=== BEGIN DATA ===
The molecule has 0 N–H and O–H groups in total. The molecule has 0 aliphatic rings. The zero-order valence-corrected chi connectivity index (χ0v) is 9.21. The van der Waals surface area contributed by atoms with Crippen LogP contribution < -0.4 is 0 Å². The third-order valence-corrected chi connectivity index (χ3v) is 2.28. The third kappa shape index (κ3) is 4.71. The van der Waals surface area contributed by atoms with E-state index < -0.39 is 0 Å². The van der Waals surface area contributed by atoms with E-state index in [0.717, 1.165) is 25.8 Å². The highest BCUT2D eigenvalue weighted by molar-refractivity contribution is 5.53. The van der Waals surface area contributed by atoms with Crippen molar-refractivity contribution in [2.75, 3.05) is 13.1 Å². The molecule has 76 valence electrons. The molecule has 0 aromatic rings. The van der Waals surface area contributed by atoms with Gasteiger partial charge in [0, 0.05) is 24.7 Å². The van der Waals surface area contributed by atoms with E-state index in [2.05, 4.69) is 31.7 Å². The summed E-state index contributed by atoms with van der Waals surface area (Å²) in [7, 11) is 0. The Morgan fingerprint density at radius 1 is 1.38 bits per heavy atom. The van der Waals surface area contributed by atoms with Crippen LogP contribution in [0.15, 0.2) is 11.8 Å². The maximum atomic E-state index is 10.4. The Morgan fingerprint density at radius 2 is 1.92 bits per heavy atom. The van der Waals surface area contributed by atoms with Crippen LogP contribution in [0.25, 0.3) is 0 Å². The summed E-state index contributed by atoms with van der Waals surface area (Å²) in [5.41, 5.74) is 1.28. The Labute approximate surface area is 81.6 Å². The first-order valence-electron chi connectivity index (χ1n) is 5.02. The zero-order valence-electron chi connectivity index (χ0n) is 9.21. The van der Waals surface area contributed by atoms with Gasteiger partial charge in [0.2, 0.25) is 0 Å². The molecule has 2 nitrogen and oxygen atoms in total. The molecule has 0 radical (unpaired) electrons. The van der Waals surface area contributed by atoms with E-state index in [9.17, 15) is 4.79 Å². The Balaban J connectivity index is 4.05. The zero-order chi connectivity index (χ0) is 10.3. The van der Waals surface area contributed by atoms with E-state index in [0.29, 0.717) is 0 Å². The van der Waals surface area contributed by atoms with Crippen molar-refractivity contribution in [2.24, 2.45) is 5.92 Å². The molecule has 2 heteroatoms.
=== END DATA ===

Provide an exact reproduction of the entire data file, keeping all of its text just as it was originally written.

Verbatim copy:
The molecule has 0 N–H and O–H groups in total. The molecule has 0 aliphatic rings. The zero-order valence-corrected chi connectivity index (χ0v) is 9.21. The van der Waals surface area contributed by atoms with Crippen LogP contribution < -0.4 is 0 Å². The third-order valence-corrected chi connectivity index (χ3v) is 2.28. The third kappa shape index (κ3) is 4.71. The van der Waals surface area contributed by atoms with E-state index < -0.39 is 0 Å². The van der Waals surface area contributed by atoms with E-state index in [0.717, 1.165) is 25.8 Å². The highest BCUT2D eigenvalue weighted by molar-refractivity contribution is 5.53. The van der Waals surface area contributed by atoms with Crippen molar-refractivity contribution in [2.75, 3.05) is 13.1 Å². The molecule has 76 valence electrons. The molecule has 0 aromatic rings. The van der Waals surface area contributed by atoms with Gasteiger partial charge in [0, 0.05) is 24.7 Å². The van der Waals surface area contributed by atoms with E-state index in [2.05, 4.69) is 31.7 Å². The summed E-state index contributed by atoms with van der Waals surface area (Å²) in [7, 11) is 0. The Morgan fingerprint density at radius 1 is 1.38 bits per heavy atom. The van der Waals surface area contributed by atoms with Crippen LogP contribution in [0.15, 0.2) is 11.8 Å². The maximum atomic E-state index is 10.4. The Morgan fingerprint density at radius 2 is 1.92 bits per heavy atom. The van der Waals surface area contributed by atoms with Crippen LogP contribution in [0.25, 0.3) is 0 Å². The summed E-state index contributed by atoms with van der Waals surface area (Å²) in [5.41, 5.74) is 1.28. The Labute approximate surface area is 81.6 Å². The first-order valence-electron chi connectivity index (χ1n) is 5.02. The zero-order valence-electron chi connectivity index (χ0n) is 9.21. The van der Waals surface area contributed by atoms with Gasteiger partial charge in [0.2, 0.25) is 0 Å². The molecule has 2 nitrogen and oxygen atoms in total. The molecule has 0 radical (unpaired) electrons. The van der Waals surface area contributed by atoms with E-state index in [9.17, 15) is 4.79 Å². The Balaban J connectivity index is 4.05. The zero-order chi connectivity index (χ0) is 10.3. The van der Waals surface area contributed by atoms with E-state index in [0.29, 0.717) is 0 Å². The van der Waals surface area contributed by atoms with Crippen molar-refractivity contribution in [2.24, 2.45) is 5.92 Å². The molecule has 2 heteroatoms.